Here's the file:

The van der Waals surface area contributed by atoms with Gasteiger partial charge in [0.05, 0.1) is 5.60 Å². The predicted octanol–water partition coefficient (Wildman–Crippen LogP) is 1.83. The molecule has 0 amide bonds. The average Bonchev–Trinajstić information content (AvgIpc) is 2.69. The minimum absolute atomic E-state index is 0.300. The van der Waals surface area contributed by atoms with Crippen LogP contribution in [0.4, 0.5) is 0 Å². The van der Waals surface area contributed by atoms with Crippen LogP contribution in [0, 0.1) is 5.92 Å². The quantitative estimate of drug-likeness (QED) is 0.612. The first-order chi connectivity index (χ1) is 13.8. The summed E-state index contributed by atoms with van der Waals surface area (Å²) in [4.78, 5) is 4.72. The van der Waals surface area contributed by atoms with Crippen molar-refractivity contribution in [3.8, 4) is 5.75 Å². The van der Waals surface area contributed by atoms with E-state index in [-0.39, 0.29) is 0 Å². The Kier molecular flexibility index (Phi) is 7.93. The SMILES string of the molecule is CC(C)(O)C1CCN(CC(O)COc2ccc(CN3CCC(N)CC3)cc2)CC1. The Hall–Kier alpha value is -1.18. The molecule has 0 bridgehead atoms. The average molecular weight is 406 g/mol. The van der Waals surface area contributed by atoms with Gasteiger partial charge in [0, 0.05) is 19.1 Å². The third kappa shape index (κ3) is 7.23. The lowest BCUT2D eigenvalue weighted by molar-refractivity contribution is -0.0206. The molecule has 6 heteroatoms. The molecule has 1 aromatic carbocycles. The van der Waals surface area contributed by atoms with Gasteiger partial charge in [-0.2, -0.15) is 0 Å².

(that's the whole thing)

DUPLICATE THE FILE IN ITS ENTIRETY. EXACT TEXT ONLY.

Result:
The van der Waals surface area contributed by atoms with Gasteiger partial charge in [0.05, 0.1) is 5.60 Å². The predicted octanol–water partition coefficient (Wildman–Crippen LogP) is 1.83. The molecule has 0 amide bonds. The average Bonchev–Trinajstić information content (AvgIpc) is 2.69. The minimum absolute atomic E-state index is 0.300. The van der Waals surface area contributed by atoms with Crippen LogP contribution in [0.4, 0.5) is 0 Å². The van der Waals surface area contributed by atoms with Crippen LogP contribution in [0, 0.1) is 5.92 Å². The quantitative estimate of drug-likeness (QED) is 0.612. The first-order chi connectivity index (χ1) is 13.8. The summed E-state index contributed by atoms with van der Waals surface area (Å²) in [4.78, 5) is 4.72. The van der Waals surface area contributed by atoms with Crippen molar-refractivity contribution in [3.8, 4) is 5.75 Å². The van der Waals surface area contributed by atoms with E-state index in [-0.39, 0.29) is 0 Å². The Kier molecular flexibility index (Phi) is 7.93. The SMILES string of the molecule is CC(C)(O)C1CCN(CC(O)COc2ccc(CN3CCC(N)CC3)cc2)CC1. The Hall–Kier alpha value is -1.18. The molecule has 0 bridgehead atoms. The average molecular weight is 406 g/mol. The van der Waals surface area contributed by atoms with Gasteiger partial charge in [0, 0.05) is 19.1 Å². The third kappa shape index (κ3) is 7.23. The lowest BCUT2D eigenvalue weighted by molar-refractivity contribution is -0.0206. The molecule has 6 heteroatoms. The molecule has 1 aromatic carbocycles. The van der Waals surface area contributed by atoms with Gasteiger partial charge in [-0.2, -0.15) is 0 Å².